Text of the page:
"There are major changes afoot in the Government IA world", added Owen, "and I am determined to ensure that there is no doubt that BladeSec IA are one of the best."
More information on the CESG Certified Professional scheme is available, here.
Comment: 2014/03/14 - PSN Scottish Design Group Workshop.
The feedback seems to suggest that it was significantly more technical, and far more useful than the workshops that occurred in London. It re-enforces the differences between Scottish and English Local Authorities and the issues faced by both. Problems around migration to a legacy IL2 platform will need to be fixed as part of the transition to PSN and to streamline the "community" formerly known as "the GSi".
Knowing the strength of feeling in the Scottish Local Authorities, it was very brave of the two PSN IA Assessors to make the trip north. They were placed on the spot on more than one occasion, but handled the situation exceptionally well, in addition to giving a useful insight into the approval process and the types of issue that may appear this year.
My thanks to all involved.
News: 2014/03/01 - Something wonderful is happening....
In that time, they've encountered some very interesting information assurance projects and identified a number of common problems. They've worked with a number of very clever Information Security Officers, network engineers and system administrators. BladeSec IA has always prided itself on being different to the majority of the other IA consultancies by:-
We're getting closer to the 8TH of April, 2014. This is the date etched into the psyche of many IT managers as the day that they inherit entire networks of machines running a Microsoft operating system that will no longer be supported.
Frankly, I have no sympathy. This is actually one of the best advertised end of life programmes that I can think of, for a product that is just a desktop operating system that supports file and print. We've known for years that this date was coming. If you continue to use an unsupported operating system after it's reached this stage, then you must prepare for the worst and hope for the best.
We already know that criminals are stockpiling vulnerabilities in Windows XP with a view to exploiting them when MS will not provide a fix. We already know that those same criminals will reverse engineer all the Vista patches to see if there is a similar vulnerability that can be exploited in XP. If you continue to use Windows XP without support, you are on borrowed time. Anybody that says you can get by with a personal firewall and anti-virus has no idea about the significance of the threat.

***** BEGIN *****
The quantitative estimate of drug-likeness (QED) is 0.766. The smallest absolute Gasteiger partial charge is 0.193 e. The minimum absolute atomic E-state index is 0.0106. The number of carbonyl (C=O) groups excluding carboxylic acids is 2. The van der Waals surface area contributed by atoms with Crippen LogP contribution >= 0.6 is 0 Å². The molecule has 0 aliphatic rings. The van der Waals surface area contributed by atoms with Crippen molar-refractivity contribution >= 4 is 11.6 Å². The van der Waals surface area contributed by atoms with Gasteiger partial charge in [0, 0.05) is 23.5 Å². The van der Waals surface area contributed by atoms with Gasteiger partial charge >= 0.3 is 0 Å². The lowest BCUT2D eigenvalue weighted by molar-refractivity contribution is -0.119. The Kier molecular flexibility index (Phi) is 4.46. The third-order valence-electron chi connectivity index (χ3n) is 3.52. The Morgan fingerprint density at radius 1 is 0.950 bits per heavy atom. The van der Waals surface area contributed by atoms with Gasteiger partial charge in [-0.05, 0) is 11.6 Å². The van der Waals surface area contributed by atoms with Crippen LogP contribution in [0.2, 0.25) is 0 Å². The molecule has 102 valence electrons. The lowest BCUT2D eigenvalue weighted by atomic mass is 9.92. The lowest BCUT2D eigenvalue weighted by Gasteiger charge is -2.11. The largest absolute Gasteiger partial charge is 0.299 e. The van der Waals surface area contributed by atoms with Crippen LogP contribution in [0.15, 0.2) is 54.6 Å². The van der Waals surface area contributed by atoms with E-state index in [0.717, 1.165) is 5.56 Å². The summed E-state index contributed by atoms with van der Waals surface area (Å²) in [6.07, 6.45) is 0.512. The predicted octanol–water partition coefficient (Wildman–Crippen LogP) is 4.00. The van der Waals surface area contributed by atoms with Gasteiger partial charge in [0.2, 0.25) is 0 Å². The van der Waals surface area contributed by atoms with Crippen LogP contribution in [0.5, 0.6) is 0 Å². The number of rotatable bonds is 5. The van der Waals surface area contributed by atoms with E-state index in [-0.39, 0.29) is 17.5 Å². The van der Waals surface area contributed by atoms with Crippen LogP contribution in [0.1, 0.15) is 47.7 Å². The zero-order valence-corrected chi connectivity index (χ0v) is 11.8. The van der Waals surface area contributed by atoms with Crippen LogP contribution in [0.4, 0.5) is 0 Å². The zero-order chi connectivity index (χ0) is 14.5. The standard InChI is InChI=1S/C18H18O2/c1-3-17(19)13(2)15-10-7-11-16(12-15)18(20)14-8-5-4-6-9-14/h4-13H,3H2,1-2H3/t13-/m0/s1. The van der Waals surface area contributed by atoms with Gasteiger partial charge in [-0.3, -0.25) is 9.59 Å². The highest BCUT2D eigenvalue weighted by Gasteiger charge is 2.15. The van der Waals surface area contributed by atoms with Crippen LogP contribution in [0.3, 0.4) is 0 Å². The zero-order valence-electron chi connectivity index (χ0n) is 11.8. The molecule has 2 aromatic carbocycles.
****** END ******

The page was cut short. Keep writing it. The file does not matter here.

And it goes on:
The only excuse that may be legitimate is cost. But you've known that this day has been coming for years (you have, haven't you?) so if you're not prepared, then somebody, somewhere in your organisation made a very bad decision.
Here, in BladeSec IA towers, we've been "tinkering". The desktop OS of choice has been Windows 7 Professional / Ultimate since about June last year, but we still had older operating systems (including Windows XP Professional and Windows Vista Professional) on a couple of machines for research purposes. As part of our research into the Cabinet Office End User Device Strategy, we obtained a few Windows 8 and Windows 8.1 licenses. We decided to take our tinkering to the extreme and take the opportunity to move some Windows licenses around.
The old Dell Latitude D610 that was running Vista fairly badly, now flies with Windows 8.1. The only drawback, so far, is the lack of a native graphics driver for the on-board Radeon x300. The generic driver is okay, but I think it would be marginally faster (and certainly consume less battery power and run cooler) if there was a native driver. We did track down a Vista 32 bit driver, but it failed to display properly on a cold boot. The audio driver was quickly re-installed from the Dell website and just worked. The lack of a touch screen is no big deal and I have to say that without the pressures of trying to use it professionally every day, it's actually okay. I don't like the interface formerly known as Metro and I do wonder whether Windows 9 will have API's for both interfaces baked into the OS so you can write once and exploit both GUIs without recoding - I hope!
So this freed up a Vista license. In the interests of practising what we preach (and to prevent us having to bin a perfectly servicable laptop), I needed to take our single remaining Windows XP Pro machine off the network. I fed an ancient Dell Latitude L110 the Vista boot disk and it installed. It works, but it's not great as it's fairly laggy. I tried feeding it Windows 8.1 in the vain hope of improving performance, but it still needs a bit of work. In the mean time, it works acceptably with a stripped down Vista install.
And all this on hardware that is over ten years old.....
So why am I telling you all this?
Well, it would appear that for the first time, Microsoft actually cites a minimum set of specs for Windows 8.1 that actually produces a usable platform. Newer Windows operating systems will work on old hardware and therefore it's better to try it and see, rather than assume it won't work and stick with Windows XP.
Comment: 2014/02/02 - Is it just me....
Comment: 2014/01/01 - Year Two: Done!
And finally: Something wonderful is about to happen....
Here's to 2014....